The Ridgedale Players Get Mysterious, and Funny!
Mix a Hitchcock masterpiece with a juicy spy novel, add a dash of Monty Python, and you have an intriguing, thrilling, riotous, and unmissable comedy. A man with a boring life meets a woman with a thick accent who says she’s a spy. When he takes her home, she is murdered. Soon, a mysterious organization called “The 39 Steps” is hot on the man’s trail in a nationwide manhunt that climaxes in a death-defying finale. Performances are March 8, 9, 10, 15, 16, 17, 22, 23, 24. Tickets are $18 for adults and $16 for seniors.
Taste of Troy Benefits Boys & Girls Club
Celebrate an around-the-world taste fest at the 27th annual Taste of Troy on Sunday, March 3 from 1 to 4 pm at the San Marino Club.
In addition to mouth-watering food samplings, Taste of Troy attendees can bid on gift baskets, sports tickets, spa, hotel and restaurant gift certificates in the silent auction, enjoy music and participate in a live auction with WDIV TV 4 meteorologist Andrew Humphrey. The live auction will include bidding on either an Safari for two at South Africa’s Zulu Nyala Game Reserve or a week of luxury in a 10,000 sq. ft. villa with a pool overlooking the Pacific Ocean at Villa Aves del Paraiso on the Santiago Peninsula near Manzanillo, Mexico.
“What could be more fun than savoring the delicious cuisine, enjoying great music, live and silent auctions and winning raffles — while raising money for a great cause — the Boys & Girls Club? Proceeds from the event will help the organization provide a safe place for 1,200 young people to interact, learn, grow and develop into contributing members of this community,” said Jeff Evans, Executive Director of the Boys & Girls Club of Troy.
The Boys & Girls Club of Troy is a non-profit youth development organization that provides educational and recreational activities to more than 1,200 children, ages 6 to 18, in Oakland and Macomb counties. The goal of the Club’s positive environment is to enable members to become responsible, self-reliant, caring adults.
Participating restaurants include Achatz Handmade Pie Company, Beaumont Health, Billy Sims Barbeque, Brio Tuscan Grill, Cantoro Italian Trattoria, Cedar Grille, Edible Arrangements, Fogo de Chao, Fox & Hounds Pastry Den, Granite City Food & Brewery, Ingram’s Candies, Kona Grill, La Marsa, La Saj Lebanese Bistro, LoLo Potluck Mediterranean, Maggiano’s Little Italy, McCormick & Schmick’s Seafood & Steaks, The Melting Pot, Mission BBQ, Noni’s Grill, Noodles & Company, Picano’s Italian Grille, Priya Indian Cuisine, Ridley’s Bakery Café, Seasons 52, Sedona Taphouse, Shield’s of Troy, Smashburger, Sweet Waters Coffee & Tea, Sy Thai, and Tim Hortons Troy.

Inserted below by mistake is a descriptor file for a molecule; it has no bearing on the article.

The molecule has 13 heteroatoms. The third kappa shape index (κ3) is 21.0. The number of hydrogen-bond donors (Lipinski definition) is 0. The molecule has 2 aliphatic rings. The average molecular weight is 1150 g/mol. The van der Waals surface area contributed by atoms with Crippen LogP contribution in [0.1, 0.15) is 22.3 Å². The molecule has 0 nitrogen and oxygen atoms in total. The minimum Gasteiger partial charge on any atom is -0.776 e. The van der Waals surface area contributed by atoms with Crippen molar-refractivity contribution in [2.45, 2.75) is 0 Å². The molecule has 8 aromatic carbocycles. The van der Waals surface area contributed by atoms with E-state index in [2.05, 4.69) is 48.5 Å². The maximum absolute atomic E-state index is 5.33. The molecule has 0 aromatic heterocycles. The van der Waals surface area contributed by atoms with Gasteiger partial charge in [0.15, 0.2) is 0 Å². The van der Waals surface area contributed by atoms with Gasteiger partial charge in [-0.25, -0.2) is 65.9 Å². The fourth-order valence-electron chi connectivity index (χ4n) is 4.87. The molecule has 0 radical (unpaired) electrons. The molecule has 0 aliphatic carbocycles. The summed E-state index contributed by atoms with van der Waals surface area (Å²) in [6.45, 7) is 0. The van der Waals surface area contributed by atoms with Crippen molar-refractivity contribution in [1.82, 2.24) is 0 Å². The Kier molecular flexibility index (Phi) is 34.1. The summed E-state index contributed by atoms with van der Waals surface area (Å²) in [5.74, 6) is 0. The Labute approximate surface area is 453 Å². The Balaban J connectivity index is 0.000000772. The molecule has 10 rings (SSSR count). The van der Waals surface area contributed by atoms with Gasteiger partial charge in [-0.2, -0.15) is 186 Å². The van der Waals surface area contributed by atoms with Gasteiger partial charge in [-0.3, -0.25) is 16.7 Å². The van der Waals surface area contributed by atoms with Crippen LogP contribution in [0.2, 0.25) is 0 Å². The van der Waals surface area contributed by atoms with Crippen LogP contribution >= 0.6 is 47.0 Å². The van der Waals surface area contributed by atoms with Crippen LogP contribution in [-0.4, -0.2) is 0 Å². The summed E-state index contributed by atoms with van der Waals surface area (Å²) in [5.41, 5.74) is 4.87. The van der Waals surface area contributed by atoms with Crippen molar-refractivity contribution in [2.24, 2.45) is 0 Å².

Have a Heart Healthy Thursday
Heart disease affects millions of Americans and accounts for 1 of every 4 deaths each year. Learn about the basics of heart health, risk factors and management, and a heart-healthy diet from Cate Spurr, ACSM-CEP of the Rehabilitation Institute of Michigan, at Healthy Heart Thursday on February 14, from 1 to 3 pm at the Troy Community Center. Join DMC Cardiac Rehab for an informative presentation and light refreshments. Call 248.524.3484 for more information.
Celebrating the Troy Chamber’s 60th Anniversary
The kanun is a many-stringed Middle Eastern lap harp. Ara Topouzian is a master of the kanun and a popular Armenian folk music performer. He is also the mastermind behind the Troy Chamber of Commerce and many of its contributions to the success of Troy businesses.
Although music and commerce may seem opposites or, at least, unrelated, it was a more or less straight line from the kanun’s strings to the Chamber for Topouzian.
As a musician, Topouzian realized that he needed recordings of his music to get gigs, so he created a record label for himself. He landed a distributor who got his recordings into all the big record stores and then onto iTunes. He became a nationally known artist, playing concerts and festivals around the country. Back home, he was awarded a prestigious Kresge Artist Fellowship. And he created “The Guardians of Music,” a documentary about the history of Armenian music in Detroit which aired on PBS.
In the meantime, he was still running a recording studio with an office in Farmington Hills.
As the owner of a small business, says Topouzian, “I thought I should join the chamber of commerce and see what that’s all about.”
Membership led to a seat on the board and then a paid position planning events for the Farmington Hills Chamber, vice presidency and then presidency. After ten years, Topouzian was ready for a new challenge and moved on to Novi as its Economic Development Director.
In 2013, Topouzian brought his unique blend of creativity and economic development acumen to a new role as the Troy Chamber of Commerce President and CEO.